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Re: p6: maximum delta-seconds of 2147483648

From: Julian Reschke <julian.reschke@gmx.de>
Date: Fri, 15 Nov 2013 08:40:34 +0100
Message-ID: <5285CFF2.20708@gmx.de>
To: Willy Tarreau <w@1wt.eu>
CC: "Roy T. Fielding" <fielding@gbiv.com>, Eliot Lear <lear@cisco.com>, HTTP Working Group <ietf-http-wg@w3.org>
On 2013-11-15 08:29, Willy Tarreau wrote:
> Hi Julian,
>
> On Fri, Nov 15, 2013 at 08:20:08AM +0100, Julian Reschke wrote:
>> On 2013-11-14 22:26, Willy Tarreau wrote:
>>> Hi Julian,
>>>
>>> On Thu, Nov 14, 2013 at 10:18:23PM +0100, Julian Reschke wrote:
>>>> On 2013-11-14 13:31, Julian Reschke wrote:
>>>>> Agreed.
>>>>>
>>>>> This is the only current issue that holds up draft -25. If no further
>>>>> information comes up, I'll apply this change (unless Roy beats me to
>>>>> it), and submit -25 over the weekend.
>>>>>
>>>>> Best regards, Julian
>>>>
>>>> Proposed patch:
>>>> <http://trac.tools.ietf.org/wg/httpbis/trac/attachment/ticket/512/512.diff>
>>>
>>>   "A recipient parsing a delta-seconds value ought to use an arithmetic
>>>   type
>>>    of at least 32 bits of signed integer range."
>>>                           ^^^^^^
>>> You meant unsigned, right ? Because the value 2147483648 requires at least
>>> 32 bits unsigned or 33 bits signed, but 32 bits signed never satisfies this
>>> requirement.
>>
>> The proposed text is:
>>
>>>    A recipient parsing a delta-seconds value ought to use an
>>>    arithmetic type of at least 32 bits of signed integer range.
>>
>> That is consistent with the previous requirement of "MUST use an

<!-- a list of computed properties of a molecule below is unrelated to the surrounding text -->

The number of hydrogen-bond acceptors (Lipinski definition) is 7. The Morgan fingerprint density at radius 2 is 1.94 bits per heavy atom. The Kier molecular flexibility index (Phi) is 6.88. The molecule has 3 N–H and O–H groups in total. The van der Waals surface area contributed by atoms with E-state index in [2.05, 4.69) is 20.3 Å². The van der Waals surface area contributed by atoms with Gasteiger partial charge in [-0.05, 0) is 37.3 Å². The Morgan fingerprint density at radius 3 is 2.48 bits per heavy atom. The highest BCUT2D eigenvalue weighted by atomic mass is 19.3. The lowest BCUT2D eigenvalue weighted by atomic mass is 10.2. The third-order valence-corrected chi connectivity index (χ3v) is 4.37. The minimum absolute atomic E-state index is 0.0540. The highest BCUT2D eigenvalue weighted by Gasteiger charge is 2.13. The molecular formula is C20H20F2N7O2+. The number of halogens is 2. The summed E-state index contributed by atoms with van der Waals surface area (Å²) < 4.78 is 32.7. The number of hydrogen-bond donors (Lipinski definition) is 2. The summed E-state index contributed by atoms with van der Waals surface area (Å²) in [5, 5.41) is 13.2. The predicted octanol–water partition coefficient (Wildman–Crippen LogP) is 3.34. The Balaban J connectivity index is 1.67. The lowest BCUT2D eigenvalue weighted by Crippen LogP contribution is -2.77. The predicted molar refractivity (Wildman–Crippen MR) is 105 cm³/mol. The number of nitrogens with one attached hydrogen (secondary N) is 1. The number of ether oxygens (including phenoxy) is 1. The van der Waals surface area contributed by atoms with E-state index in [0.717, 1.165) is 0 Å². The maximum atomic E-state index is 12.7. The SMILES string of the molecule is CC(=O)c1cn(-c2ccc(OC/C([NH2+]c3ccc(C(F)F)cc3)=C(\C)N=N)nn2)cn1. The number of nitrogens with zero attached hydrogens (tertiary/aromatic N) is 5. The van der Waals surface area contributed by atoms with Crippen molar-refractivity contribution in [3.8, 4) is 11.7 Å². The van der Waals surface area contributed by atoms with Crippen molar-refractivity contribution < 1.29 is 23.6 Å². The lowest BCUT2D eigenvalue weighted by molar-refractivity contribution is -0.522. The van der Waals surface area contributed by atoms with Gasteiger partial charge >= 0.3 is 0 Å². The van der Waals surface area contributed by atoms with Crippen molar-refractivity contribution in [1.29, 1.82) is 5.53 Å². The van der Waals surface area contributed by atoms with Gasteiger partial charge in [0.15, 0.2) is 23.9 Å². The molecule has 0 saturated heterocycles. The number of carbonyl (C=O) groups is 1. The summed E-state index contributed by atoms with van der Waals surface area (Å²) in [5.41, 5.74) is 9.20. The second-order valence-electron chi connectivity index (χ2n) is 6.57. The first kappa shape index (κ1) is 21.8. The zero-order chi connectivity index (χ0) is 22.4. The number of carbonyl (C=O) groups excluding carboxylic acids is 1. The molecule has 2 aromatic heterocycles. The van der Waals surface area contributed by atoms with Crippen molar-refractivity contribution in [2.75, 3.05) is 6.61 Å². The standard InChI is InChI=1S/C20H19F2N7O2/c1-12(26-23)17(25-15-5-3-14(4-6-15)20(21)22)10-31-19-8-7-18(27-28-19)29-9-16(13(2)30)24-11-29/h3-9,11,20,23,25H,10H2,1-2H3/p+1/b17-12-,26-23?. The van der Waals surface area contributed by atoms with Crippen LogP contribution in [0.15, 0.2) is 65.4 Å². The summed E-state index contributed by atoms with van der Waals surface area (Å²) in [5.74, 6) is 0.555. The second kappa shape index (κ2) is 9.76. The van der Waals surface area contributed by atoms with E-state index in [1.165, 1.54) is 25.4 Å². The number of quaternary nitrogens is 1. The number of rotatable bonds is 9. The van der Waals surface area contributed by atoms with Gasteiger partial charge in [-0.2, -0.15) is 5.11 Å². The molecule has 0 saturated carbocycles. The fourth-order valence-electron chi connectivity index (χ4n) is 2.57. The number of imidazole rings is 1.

>> arithmetic type of at least 31 bits of range", no?
>
> Yes but it's still confusing. I read it as "declare a variable delta_seconds
> of type signed int" and later "check if that variable equals or is greater
> than 2147483648", which value cannot be represented with this type. So this
> is confusing for an implementer. Also, I know many developers who don't know
> the exact limits of the types they manipulate, especially in the +/-1 at the
> end.
>
> Also quite often, the integer parsing functions will return undefined values
> for the inputs they can't parse, which is worse. Here I'm pretty sure we'll
> see this :
>
>     int delta_seconds;
>
>     ...
>     delta_seconds = atoi(age);
>
>     if (delta_seconds >= 2147483648)
>         delta_seconds = INT_MAX;
>
> But this will never match and the atoi() will return crap, sometimes -1, or 0
> or whatever without the developer even being aware of this.
>
> Is there a reason for this type to be signed ?

a) It's been implicitly like that before.

b) Java, for instance, doesn't have unsigned integers.

Of course we can add even more prose or even pseudo-code, and also 
warnings about broken language libraries. But does this edge case 
*really* require this? Can we please

1) focus on whether this is an improvement over RFC 2616, addressing te 
LC comment, and/or

2) propose concrete changes?

Best regards, Julian
Received on Friday, 15 November 2013 07:41:06 UTC

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